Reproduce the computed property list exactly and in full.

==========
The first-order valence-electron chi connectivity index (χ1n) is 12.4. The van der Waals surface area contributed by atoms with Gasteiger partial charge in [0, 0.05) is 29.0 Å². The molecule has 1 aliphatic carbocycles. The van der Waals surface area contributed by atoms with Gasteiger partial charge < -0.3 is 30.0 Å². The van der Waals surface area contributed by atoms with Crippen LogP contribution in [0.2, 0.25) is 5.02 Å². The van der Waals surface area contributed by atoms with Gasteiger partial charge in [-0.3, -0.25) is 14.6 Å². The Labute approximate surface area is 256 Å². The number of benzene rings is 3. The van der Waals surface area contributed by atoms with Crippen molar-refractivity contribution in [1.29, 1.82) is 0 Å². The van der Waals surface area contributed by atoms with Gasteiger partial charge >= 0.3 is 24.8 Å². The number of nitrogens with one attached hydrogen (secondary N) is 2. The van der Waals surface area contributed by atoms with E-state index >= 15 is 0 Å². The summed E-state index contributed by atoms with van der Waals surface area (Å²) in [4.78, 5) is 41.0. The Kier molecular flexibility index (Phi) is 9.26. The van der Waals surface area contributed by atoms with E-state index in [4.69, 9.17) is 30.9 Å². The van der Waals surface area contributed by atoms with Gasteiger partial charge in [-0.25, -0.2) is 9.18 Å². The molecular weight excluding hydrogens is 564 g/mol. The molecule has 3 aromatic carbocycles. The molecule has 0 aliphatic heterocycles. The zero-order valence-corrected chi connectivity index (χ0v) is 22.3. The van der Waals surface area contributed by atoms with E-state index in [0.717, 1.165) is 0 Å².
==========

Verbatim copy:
The first-order valence-electron chi connectivity index (χ1n) is 12.4. The van der Waals surface area contributed by atoms with Gasteiger partial charge in [0, 0.05) is 29.0 Å². The molecule has 1 aliphatic carbocycles. The van der Waals surface area contributed by atoms with Gasteiger partial charge < -0.3 is 30.0 Å². The van der Waals surface area contributed by atoms with Crippen LogP contribution in [0.2, 0.25) is 5.02 Å². The van der Waals surface area contributed by atoms with Gasteiger partial charge in [-0.3, -0.25) is 14.6 Å². The Labute approximate surface area is 256 Å². The number of benzene rings is 3. The van der Waals surface area contributed by atoms with Crippen molar-refractivity contribution in [1.29, 1.82) is 0 Å². The van der Waals surface area contributed by atoms with Gasteiger partial charge >= 0.3 is 24.8 Å². The number of nitrogens with one attached hydrogen (secondary N) is 2. The van der Waals surface area contributed by atoms with E-state index >= 15 is 0 Å². The summed E-state index contributed by atoms with van der Waals surface area (Å²) in [4.78, 5) is 41.0. The Kier molecular flexibility index (Phi) is 9.26. The van der Waals surface area contributed by atoms with E-state index in [4.69, 9.17) is 30.9 Å². The van der Waals surface area contributed by atoms with Gasteiger partial charge in [-0.25, -0.2) is 9.18 Å². The molecular weight excluding hydrogens is 564 g/mol. The molecule has 3 aromatic carbocycles. The molecule has 0 aliphatic heterocycles. The zero-order valence-corrected chi connectivity index (χ0v) is 22.3. The van der Waals surface area contributed by atoms with E-state index in [0.717, 1.165) is 0 Å².